Another barrier to women getting prompt treatment for heart problems is the women themselves. Instead of taking the time to seek medical attention, they tend to continue on with their already-packed schedules. Here are signs that you need to be aware of that merit an immediate trip to the ER:

  • Pain or pressure in the chest, back, neck, or jaw (it may feel like a burning sensation)
  • Sudden nausea or vomiting
  • Fainting
  • Sweating that starts suddenly
  • Feeling tired (sudden onset)

As a precaution to prevent blood clots when you experience these kinds of symptoms, chew an Aspirin. It may not taste very good, but chewing the pill means that it will be absorbed into your bloodstream a lot quicker than if you try taking it with water.

What is Atherosclerosis?

Atherosclerosis is also known as “hardening of the arteries.” It is caused when the arteries (the blood vessels that carry oxygen-laden blood to the heart and other organs) are narrowed due to the presence of plaque. Plaque is made up of calcium, cholesterol, fat, some other substances that are present in the blood. Over time, the plaque can attach itself to the interior artery walls and reduce the blood flow. As time goes on, more and more plaque is built up and this can lead to heart attacks or stroke, sometimes with fatal results.

Arteries Affected by Atherosclerosis

Atherosclerosis can affect arteries in different parts of the body, not just the ones that go into heart. The arteries in your brain, arms, legs, or pelvis can also be affected.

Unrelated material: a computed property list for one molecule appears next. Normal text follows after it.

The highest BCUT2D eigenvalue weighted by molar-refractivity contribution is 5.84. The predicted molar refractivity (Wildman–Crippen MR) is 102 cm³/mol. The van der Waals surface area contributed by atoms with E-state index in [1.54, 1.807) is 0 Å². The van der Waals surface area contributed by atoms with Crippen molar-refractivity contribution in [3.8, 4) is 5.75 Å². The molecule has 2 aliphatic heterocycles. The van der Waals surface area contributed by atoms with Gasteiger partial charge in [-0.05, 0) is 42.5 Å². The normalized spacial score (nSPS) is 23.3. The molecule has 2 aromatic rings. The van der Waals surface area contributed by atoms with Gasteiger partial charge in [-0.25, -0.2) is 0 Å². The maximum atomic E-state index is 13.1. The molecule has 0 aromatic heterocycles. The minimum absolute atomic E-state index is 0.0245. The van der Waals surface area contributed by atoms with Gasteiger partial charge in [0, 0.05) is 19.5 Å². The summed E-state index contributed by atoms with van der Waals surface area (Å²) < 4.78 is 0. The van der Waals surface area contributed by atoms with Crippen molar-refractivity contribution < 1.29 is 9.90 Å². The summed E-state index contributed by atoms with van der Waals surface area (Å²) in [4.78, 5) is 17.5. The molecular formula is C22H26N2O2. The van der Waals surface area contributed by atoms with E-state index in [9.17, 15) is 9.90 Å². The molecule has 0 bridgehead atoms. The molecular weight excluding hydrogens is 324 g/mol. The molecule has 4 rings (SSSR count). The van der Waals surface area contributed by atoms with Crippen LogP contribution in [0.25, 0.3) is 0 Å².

It’s possible to have atherosclerosis without having any symptoms. You may not be aware that you have the condition until you have a heart attack or stroke.

Treatment for Atherosclerosis

If you have been diagnosed with atherosclerosis, your doctor will recommend some lifestyle changes to treat the disorder. You will need to eat well, which means following a low-fat diet that includes a variety of foods. Lean proteins, whole grains, and fruits and vegetables are all a part of healthy eating.

Getting regular exercise is another part of keeping your heart and arteries healthy. Once your doctor gives you the go-head to exercise, you can start slowly.

You don’t need to join a gym to be active, but you do need to stick to the plan. If signing up for an exercise class will help you to stay motivated to exercise, then do it. Some people find that getting an exercise buddy helps. You can decide to go for a walk regularly or go to the gym together and help each other stay on track.

Since smoking increases your risk of developing atherosclerosis, your doctor will advise you to quit. It can be a hard habit to break, but there are a number of methods you can try. Prescription medications, nicotine patches, gum, and acupuncture are all ways to help you get off cigarettes for good.

Marriage Stress Leads to Heart Disease in Women

Having a marriage that is strained can lead to health conditions that increase a woman’s risk of heart disease. The stress from relationship woes can lead to high blood pressure, increased cholesterol, and obesity. This combination of symptoms are a recipe heart disease, and a good reason to find a way to resolve problems in a marriage, though counseling if necessary.